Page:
At the 75th national AMVETS convention, President Trump promised to untangle the bureaucratic red tape that’s holding up student debt forgiveness for disabled American veterans. The executive action would speed up the ability of Vets to take advantage of a plan that is already on the books.
The action, said Trump, would “make sure our wounded warriors are not saddled with mountains of student debt.” The president told an approving crowd that “every penny” of an estimated 25,000 veterans debt loan must be absolved. Mr. Trump’s actions are designed to expedite this process for the disabled men and women who served in the armed forces and are still paying on student loans.
The memo to the Secretary of Education underscored the problem. It reads:
“For the last decade, veterans seeking loan discharges have been required to submit an application to the Secretary of Education with proof of their disabilities obtained from the Department of Veterans Affairs. The process has been overly complicated and difficult and prevented too many of our veterans from receiving the relief for which they are eligible. This has inflicted significant hardship and serious harm on these veterans and has frustrated the intent of the Congress that their Federal student loan debt be discharged.”
Thus far, only 20% of those who qualify have taken advantage of the program known as Total and Permanent Disability Discharge (TPD).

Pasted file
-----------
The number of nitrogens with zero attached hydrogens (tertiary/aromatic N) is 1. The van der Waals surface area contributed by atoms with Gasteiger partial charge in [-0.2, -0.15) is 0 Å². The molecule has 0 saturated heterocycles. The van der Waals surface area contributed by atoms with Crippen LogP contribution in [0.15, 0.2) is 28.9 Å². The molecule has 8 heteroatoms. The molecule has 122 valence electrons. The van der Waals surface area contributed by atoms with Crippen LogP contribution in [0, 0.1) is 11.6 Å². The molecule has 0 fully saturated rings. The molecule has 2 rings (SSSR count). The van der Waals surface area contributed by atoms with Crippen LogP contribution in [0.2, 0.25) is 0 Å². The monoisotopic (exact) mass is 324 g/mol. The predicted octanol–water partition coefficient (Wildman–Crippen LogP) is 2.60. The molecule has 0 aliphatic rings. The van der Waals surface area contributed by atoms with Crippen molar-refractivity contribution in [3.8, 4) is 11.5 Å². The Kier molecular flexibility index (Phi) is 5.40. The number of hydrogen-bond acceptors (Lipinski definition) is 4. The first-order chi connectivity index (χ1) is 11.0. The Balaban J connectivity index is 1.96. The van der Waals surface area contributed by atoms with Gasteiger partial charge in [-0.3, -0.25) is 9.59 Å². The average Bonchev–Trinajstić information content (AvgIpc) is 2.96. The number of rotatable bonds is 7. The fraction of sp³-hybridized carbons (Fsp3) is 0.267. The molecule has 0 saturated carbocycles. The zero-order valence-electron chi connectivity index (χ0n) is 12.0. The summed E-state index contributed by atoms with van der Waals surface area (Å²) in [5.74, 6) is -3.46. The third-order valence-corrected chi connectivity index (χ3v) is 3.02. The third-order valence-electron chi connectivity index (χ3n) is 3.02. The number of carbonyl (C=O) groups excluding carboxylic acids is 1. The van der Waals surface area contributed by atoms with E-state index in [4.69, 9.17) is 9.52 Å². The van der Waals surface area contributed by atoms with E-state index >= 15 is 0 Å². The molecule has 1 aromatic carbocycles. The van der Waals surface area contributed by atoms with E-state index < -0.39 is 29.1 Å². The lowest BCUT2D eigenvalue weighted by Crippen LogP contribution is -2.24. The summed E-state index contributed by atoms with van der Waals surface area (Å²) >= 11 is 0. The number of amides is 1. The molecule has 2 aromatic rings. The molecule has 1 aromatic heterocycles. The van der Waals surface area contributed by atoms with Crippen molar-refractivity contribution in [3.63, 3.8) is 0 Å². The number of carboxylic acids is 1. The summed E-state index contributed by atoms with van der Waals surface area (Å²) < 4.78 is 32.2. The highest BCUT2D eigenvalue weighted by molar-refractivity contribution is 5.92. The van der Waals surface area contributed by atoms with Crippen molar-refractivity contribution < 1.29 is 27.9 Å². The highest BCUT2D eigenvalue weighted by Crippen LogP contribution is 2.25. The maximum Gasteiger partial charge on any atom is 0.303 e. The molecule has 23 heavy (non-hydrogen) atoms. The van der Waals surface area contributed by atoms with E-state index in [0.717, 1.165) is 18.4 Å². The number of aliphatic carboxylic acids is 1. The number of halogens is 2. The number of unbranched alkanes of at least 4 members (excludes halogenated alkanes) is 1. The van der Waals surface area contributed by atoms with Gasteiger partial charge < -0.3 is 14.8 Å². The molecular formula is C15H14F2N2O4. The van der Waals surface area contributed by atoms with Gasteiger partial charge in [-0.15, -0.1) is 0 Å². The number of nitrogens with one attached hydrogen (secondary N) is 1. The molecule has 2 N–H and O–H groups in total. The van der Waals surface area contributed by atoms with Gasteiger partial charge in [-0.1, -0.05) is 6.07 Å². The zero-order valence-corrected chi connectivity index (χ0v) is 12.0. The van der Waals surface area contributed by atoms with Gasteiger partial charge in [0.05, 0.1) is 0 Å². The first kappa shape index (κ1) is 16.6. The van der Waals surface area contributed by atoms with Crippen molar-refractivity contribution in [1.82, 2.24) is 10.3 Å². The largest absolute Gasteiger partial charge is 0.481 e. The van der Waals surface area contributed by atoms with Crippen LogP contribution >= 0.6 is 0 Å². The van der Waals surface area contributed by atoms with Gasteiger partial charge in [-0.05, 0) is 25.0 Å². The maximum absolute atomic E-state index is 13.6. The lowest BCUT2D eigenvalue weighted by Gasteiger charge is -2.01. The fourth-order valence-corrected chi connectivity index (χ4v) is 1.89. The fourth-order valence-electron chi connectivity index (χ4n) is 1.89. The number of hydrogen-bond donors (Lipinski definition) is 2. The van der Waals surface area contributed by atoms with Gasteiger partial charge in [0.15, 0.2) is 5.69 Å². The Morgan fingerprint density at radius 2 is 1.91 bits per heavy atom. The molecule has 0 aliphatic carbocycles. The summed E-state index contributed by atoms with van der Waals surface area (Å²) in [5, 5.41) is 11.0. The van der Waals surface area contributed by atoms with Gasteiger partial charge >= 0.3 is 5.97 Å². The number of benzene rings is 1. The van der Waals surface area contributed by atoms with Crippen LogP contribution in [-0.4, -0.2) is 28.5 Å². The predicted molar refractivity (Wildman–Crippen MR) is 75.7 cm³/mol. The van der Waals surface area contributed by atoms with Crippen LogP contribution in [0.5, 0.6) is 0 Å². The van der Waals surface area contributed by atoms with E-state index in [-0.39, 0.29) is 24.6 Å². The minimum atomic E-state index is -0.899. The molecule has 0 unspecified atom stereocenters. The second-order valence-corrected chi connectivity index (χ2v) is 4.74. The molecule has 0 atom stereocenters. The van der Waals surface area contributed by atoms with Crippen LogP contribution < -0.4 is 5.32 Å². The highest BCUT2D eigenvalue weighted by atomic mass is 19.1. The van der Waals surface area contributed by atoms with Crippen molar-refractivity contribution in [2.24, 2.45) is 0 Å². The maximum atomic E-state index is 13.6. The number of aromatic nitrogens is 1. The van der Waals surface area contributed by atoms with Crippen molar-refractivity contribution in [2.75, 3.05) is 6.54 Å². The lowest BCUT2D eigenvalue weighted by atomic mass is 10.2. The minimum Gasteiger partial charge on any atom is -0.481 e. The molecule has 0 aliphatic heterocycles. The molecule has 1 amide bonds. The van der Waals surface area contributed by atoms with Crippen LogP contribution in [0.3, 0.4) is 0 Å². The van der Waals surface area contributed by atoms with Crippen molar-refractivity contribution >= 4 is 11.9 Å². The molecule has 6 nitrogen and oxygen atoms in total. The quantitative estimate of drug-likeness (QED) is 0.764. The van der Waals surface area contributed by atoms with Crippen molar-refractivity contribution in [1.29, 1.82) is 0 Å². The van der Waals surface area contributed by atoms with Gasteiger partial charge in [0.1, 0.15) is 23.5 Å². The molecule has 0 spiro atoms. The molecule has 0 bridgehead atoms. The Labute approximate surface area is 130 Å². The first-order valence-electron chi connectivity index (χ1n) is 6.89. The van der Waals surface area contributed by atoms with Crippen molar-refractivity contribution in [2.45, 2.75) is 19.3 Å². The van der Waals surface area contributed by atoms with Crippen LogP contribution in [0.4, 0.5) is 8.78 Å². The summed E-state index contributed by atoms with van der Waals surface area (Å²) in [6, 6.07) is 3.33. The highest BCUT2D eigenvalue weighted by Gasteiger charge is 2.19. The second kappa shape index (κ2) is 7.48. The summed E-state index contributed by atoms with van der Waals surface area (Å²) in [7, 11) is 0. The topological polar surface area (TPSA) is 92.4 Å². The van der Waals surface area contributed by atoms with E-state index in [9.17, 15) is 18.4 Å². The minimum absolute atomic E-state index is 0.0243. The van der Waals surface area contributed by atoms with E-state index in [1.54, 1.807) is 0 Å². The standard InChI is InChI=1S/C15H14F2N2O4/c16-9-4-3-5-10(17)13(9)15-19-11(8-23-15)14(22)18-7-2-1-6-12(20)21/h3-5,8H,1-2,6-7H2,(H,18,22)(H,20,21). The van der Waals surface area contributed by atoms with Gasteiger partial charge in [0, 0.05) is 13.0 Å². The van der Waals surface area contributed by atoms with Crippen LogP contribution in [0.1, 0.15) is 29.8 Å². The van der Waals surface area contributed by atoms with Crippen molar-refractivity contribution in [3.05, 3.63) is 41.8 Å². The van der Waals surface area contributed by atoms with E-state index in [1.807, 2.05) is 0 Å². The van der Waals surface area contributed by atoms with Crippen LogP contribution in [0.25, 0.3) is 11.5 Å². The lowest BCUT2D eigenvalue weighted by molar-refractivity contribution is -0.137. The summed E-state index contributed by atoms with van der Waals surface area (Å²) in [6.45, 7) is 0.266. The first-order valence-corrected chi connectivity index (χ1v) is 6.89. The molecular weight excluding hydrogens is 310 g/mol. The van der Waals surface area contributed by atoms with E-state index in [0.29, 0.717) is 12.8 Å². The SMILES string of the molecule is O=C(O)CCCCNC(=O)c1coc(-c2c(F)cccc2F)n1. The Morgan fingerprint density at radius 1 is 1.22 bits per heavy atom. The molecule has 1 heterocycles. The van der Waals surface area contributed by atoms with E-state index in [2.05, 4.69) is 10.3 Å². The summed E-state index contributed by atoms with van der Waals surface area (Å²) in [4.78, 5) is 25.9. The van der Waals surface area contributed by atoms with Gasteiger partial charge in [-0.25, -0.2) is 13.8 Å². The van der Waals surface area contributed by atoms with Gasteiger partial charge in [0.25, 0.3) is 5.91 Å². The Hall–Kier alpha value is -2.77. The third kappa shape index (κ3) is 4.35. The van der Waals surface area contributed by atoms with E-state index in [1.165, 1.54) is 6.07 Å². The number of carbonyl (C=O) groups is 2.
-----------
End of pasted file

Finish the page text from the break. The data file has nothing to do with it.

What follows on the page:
During his speech, the president went on to highlight efforts by his administration to improve the lives of American veterans. He listed expansion of mental health services for vets, the firing of over 7,000 workers not providing proper medical care, and reducing wait times at VA hospitals.
As well, more of those who have served are finding jobs. During Trump’s tenure in office, veteran unemployment has dropped dramatically to an all-time low of 3.4%. In 2011 the unemployment rate for veterans stood at 9.9%. Asserting “you are not forgotten,” Trump appeared to be laying the groundwork for a “promises kept” posture in the upcoming 2020 election cycle. That it is important to a president to keep his campaign promises is certainly a positive signal to veterans as well as the voters in general.
Still Not Happy
As the president’s remarks regarding the cutting of red tape for disabled servicemen and women were made to the AMVETS in Louisville, KY, protesters outside the venue held up placards decrying Trump for “destroying our democracy.” Some registered their disapproval of the president’s ban on transgender people in the military.
Rep. John Yarmuth (D-KY) couldn’t resist taking a jab at the president. “I’ll give this president credit when he moves the ball forward, but behind the scenes, his administration is going well out of its way to make it harder for people to go to college and earn a degree without mountains of crushing debt.”
This larger issue that Yarmuth alludes to in his comment – that of student loan debt nationwide – has been a persistent Democratic theme in the debates and on the campaign trail. Both Sens. Elizabeth Warren (D-MA) and Bernie Sanders (I-VT) have spoken passionately in favor of wiping out this debt. The student loan forgiveness load, however, is astronomical, and fiscal conservatives have balked at such a proposal. Estimates are that there is currently $1.6 trillion (with a “T”) outstanding in student loans nationwide.